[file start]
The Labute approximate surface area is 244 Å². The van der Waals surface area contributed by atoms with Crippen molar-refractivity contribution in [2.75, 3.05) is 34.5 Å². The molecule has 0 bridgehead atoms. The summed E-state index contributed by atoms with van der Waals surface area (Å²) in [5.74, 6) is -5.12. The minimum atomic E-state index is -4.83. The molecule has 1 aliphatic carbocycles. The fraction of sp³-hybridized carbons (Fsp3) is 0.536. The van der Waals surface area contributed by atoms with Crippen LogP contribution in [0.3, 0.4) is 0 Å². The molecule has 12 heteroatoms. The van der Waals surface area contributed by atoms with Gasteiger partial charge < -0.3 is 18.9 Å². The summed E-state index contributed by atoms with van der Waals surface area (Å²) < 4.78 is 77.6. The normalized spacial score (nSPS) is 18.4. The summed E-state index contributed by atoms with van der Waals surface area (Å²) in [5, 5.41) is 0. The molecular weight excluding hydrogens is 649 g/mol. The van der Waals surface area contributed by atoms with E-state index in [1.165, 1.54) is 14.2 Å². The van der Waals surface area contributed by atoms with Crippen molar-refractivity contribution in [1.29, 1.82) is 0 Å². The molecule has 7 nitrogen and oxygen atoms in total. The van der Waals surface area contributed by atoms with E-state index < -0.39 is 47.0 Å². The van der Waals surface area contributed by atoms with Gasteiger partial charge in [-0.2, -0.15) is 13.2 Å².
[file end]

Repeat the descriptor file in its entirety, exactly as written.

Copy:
The Labute approximate surface area is 244 Å². The van der Waals surface area contributed by atoms with Crippen molar-refractivity contribution in [2.75, 3.05) is 34.5 Å². The molecule has 0 bridgehead atoms. The summed E-state index contributed by atoms with van der Waals surface area (Å²) in [5.74, 6) is -5.12. The minimum atomic E-state index is -4.83. The molecule has 1 aliphatic carbocycles. The fraction of sp³-hybridized carbons (Fsp3) is 0.536. The van der Waals surface area contributed by atoms with Crippen LogP contribution in [0.3, 0.4) is 0 Å². The molecule has 12 heteroatoms. The van der Waals surface area contributed by atoms with Gasteiger partial charge < -0.3 is 18.9 Å². The summed E-state index contributed by atoms with van der Waals surface area (Å²) < 4.78 is 77.6. The normalized spacial score (nSPS) is 18.4. The summed E-state index contributed by atoms with van der Waals surface area (Å²) in [5, 5.41) is 0. The molecular weight excluding hydrogens is 649 g/mol. The van der Waals surface area contributed by atoms with E-state index in [1.165, 1.54) is 14.2 Å². The van der Waals surface area contributed by atoms with Crippen molar-refractivity contribution in [1.29, 1.82) is 0 Å². The molecule has 7 nitrogen and oxygen atoms in total. The van der Waals surface area contributed by atoms with E-state index < -0.39 is 47.0 Å². The van der Waals surface area contributed by atoms with Gasteiger partial charge in [-0.2, -0.15) is 13.2 Å².